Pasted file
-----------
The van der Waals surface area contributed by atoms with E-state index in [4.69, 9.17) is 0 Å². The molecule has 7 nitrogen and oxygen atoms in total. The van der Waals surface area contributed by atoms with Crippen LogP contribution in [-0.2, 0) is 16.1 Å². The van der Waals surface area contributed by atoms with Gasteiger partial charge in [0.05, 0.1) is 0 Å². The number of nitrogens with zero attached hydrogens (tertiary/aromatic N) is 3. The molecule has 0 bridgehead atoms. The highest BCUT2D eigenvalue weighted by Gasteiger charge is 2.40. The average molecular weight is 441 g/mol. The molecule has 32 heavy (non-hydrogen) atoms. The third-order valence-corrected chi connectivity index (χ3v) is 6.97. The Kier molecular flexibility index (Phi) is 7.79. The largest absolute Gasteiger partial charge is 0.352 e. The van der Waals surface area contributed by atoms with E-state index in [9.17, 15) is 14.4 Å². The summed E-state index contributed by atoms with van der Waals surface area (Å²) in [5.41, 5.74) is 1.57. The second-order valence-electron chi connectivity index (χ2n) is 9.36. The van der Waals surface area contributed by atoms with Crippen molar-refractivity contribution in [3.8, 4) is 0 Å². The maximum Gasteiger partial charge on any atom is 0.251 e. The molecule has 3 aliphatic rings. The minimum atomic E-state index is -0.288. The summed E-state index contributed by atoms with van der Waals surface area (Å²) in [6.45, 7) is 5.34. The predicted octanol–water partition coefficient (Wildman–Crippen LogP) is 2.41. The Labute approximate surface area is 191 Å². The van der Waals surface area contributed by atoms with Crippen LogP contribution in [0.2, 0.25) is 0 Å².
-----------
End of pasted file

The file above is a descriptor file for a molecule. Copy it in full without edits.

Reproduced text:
The van der Waals surface area contributed by atoms with E-state index in [4.69, 9.17) is 0 Å². The molecule has 7 nitrogen and oxygen atoms in total. The van der Waals surface area contributed by atoms with Crippen LogP contribution in [-0.2, 0) is 16.1 Å². The van der Waals surface area contributed by atoms with Gasteiger partial charge in [0.05, 0.1) is 0 Å². The number of nitrogens with zero attached hydrogens (tertiary/aromatic N) is 3. The molecule has 0 bridgehead atoms. The highest BCUT2D eigenvalue weighted by Gasteiger charge is 2.40. The average molecular weight is 441 g/mol. The molecule has 32 heavy (non-hydrogen) atoms. The third-order valence-corrected chi connectivity index (χ3v) is 6.97. The Kier molecular flexibility index (Phi) is 7.79. The largest absolute Gasteiger partial charge is 0.352 e. The van der Waals surface area contributed by atoms with E-state index in [9.17, 15) is 14.4 Å². The summed E-state index contributed by atoms with van der Waals surface area (Å²) in [5.41, 5.74) is 1.57. The second-order valence-electron chi connectivity index (χ2n) is 9.36. The van der Waals surface area contributed by atoms with Crippen molar-refractivity contribution in [3.8, 4) is 0 Å². The maximum Gasteiger partial charge on any atom is 0.251 e. The molecule has 3 aliphatic rings. The minimum atomic E-state index is -0.288. The summed E-state index contributed by atoms with van der Waals surface area (Å²) in [6.45, 7) is 5.34. The predicted octanol–water partition coefficient (Wildman–Crippen LogP) is 2.41. The Labute approximate surface area is 191 Å². The van der Waals surface area contributed by atoms with Crippen LogP contribution in [0.2, 0.25) is 0 Å².